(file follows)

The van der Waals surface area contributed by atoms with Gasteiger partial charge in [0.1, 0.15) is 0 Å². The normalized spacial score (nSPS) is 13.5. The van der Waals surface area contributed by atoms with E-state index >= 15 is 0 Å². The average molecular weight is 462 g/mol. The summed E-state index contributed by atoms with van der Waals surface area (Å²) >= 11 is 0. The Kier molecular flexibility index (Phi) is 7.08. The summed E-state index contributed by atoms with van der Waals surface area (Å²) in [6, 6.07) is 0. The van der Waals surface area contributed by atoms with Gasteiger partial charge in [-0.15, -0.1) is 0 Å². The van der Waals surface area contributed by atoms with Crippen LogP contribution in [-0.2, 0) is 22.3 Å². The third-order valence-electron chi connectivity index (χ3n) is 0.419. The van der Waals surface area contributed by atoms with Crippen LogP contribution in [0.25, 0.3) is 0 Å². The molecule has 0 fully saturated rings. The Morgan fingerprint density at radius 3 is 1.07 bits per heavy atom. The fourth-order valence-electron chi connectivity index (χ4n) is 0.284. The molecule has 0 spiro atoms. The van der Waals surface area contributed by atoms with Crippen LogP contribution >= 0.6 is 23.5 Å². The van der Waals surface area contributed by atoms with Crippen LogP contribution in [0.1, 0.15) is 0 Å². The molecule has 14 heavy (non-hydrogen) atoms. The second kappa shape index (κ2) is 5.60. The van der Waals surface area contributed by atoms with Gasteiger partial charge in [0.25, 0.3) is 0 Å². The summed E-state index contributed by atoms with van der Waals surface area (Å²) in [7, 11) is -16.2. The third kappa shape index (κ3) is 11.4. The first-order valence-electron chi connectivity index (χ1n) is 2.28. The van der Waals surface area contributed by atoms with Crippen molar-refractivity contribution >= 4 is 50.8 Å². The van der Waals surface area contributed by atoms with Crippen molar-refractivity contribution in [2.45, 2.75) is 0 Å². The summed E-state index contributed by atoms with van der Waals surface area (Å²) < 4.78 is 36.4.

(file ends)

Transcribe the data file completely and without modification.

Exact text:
The van der Waals surface area contributed by atoms with Gasteiger partial charge in [0.1, 0.15) is 0 Å². The normalized spacial score (nSPS) is 13.5. The van der Waals surface area contributed by atoms with E-state index >= 15 is 0 Å². The average molecular weight is 462 g/mol. The summed E-state index contributed by atoms with van der Waals surface area (Å²) >= 11 is 0. The Kier molecular flexibility index (Phi) is 7.08. The summed E-state index contributed by atoms with van der Waals surface area (Å²) in [6, 6.07) is 0. The van der Waals surface area contributed by atoms with Gasteiger partial charge in [-0.15, -0.1) is 0 Å². The van der Waals surface area contributed by atoms with Crippen LogP contribution in [-0.2, 0) is 22.3 Å². The third-order valence-electron chi connectivity index (χ3n) is 0.419. The van der Waals surface area contributed by atoms with Crippen LogP contribution in [0.25, 0.3) is 0 Å². The molecule has 0 fully saturated rings. The Morgan fingerprint density at radius 3 is 1.07 bits per heavy atom. The fourth-order valence-electron chi connectivity index (χ4n) is 0.284. The molecule has 0 spiro atoms. The van der Waals surface area contributed by atoms with Crippen LogP contribution >= 0.6 is 23.5 Å². The van der Waals surface area contributed by atoms with Crippen LogP contribution in [0.1, 0.15) is 0 Å². The molecule has 14 heavy (non-hydrogen) atoms. The second kappa shape index (κ2) is 5.60. The van der Waals surface area contributed by atoms with Gasteiger partial charge in [0.25, 0.3) is 0 Å². The summed E-state index contributed by atoms with van der Waals surface area (Å²) in [7, 11) is -16.2. The third kappa shape index (κ3) is 11.4. The first-order valence-electron chi connectivity index (χ1n) is 2.28. The van der Waals surface area contributed by atoms with Crippen molar-refractivity contribution >= 4 is 50.8 Å². The van der Waals surface area contributed by atoms with Crippen molar-refractivity contribution in [2.45, 2.75) is 0 Å². The summed E-state index contributed by atoms with van der Waals surface area (Å²) < 4.78 is 36.4.